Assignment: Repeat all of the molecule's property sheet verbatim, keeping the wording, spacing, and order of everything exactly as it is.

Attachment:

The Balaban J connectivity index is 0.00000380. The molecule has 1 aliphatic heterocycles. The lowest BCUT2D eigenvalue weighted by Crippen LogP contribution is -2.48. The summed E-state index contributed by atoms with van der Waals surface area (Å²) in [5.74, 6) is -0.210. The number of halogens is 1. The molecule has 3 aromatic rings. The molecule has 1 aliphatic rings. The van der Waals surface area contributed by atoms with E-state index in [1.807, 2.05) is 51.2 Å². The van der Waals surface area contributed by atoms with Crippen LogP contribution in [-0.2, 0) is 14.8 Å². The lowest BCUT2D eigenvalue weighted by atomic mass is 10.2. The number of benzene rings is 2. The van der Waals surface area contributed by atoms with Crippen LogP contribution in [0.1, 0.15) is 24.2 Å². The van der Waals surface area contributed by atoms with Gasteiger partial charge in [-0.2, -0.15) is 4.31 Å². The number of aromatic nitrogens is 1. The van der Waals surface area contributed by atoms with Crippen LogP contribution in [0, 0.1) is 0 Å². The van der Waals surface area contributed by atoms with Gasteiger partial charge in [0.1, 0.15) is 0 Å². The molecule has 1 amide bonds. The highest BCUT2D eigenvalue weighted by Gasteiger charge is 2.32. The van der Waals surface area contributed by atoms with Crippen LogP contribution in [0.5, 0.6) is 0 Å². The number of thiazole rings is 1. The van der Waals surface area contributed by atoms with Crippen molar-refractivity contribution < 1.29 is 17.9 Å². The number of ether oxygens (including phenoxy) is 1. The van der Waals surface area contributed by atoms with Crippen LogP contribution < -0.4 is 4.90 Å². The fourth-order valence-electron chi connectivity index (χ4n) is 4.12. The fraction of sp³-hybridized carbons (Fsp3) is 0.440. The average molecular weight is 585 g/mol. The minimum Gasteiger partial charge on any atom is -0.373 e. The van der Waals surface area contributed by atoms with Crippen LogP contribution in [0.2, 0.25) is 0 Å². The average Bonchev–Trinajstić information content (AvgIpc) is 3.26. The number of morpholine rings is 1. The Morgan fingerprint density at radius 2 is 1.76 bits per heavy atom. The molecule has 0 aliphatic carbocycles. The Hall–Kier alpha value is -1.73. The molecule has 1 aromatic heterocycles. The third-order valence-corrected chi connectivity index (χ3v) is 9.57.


The Balaban J connectivity index is 0.00000380. The molecule has 1 aliphatic heterocycles. The lowest BCUT2D eigenvalue weighted by Crippen LogP contribution is -2.48. The summed E-state index contributed by atoms with van der Waals surface area (Å²) in [5.74, 6) is -0.210. The number of halogens is 1. The molecule has 3 aromatic rings. The molecule has 1 aliphatic rings. The van der Waals surface area contributed by atoms with E-state index in [1.807, 2.05) is 51.2 Å². The van der Waals surface area contributed by atoms with Crippen LogP contribution in [-0.2, 0) is 14.8 Å². The lowest BCUT2D eigenvalue weighted by atomic mass is 10.2. The number of benzene rings is 2. The van der Waals surface area contributed by atoms with Crippen LogP contribution in [0.1, 0.15) is 24.2 Å². The van der Waals surface area contributed by atoms with Gasteiger partial charge in [-0.2, -0.15) is 4.31 Å². The number of aromatic nitrogens is 1. The van der Waals surface area contributed by atoms with Crippen LogP contribution in [0, 0.1) is 0 Å². The van der Waals surface area contributed by atoms with Gasteiger partial charge in [0.1, 0.15) is 0 Å². The molecule has 1 amide bonds. The highest BCUT2D eigenvalue weighted by Gasteiger charge is 2.32. The van der Waals surface area contributed by atoms with Crippen LogP contribution in [0.5, 0.6) is 0 Å². The number of thiazole rings is 1. The van der Waals surface area contributed by atoms with Crippen molar-refractivity contribution < 1.29 is 17.9 Å². The number of ether oxygens (including phenoxy) is 1. The van der Waals surface area contributed by atoms with Crippen LogP contribution < -0.4 is 4.90 Å². The fourth-order valence-electron chi connectivity index (χ4n) is 4.12. The fraction of sp³-hybridized carbons (Fsp3) is 0.440. The average molecular weight is 585 g/mol. The minimum Gasteiger partial charge on any atom is -0.373 e. The van der Waals surface area contributed by atoms with Crippen LogP contribution in [0.2, 0.25) is 0 Å². The average Bonchev–Trinajstić information content (AvgIpc) is 3.26. The number of morpholine rings is 1. The Morgan fingerprint density at radius 2 is 1.76 bits per heavy atom. The molecule has 0 aliphatic carbocycles. The Hall–Kier alpha value is -1.73. The molecule has 1 aromatic heterocycles. The third-order valence-corrected chi connectivity index (χ3v) is 9.57.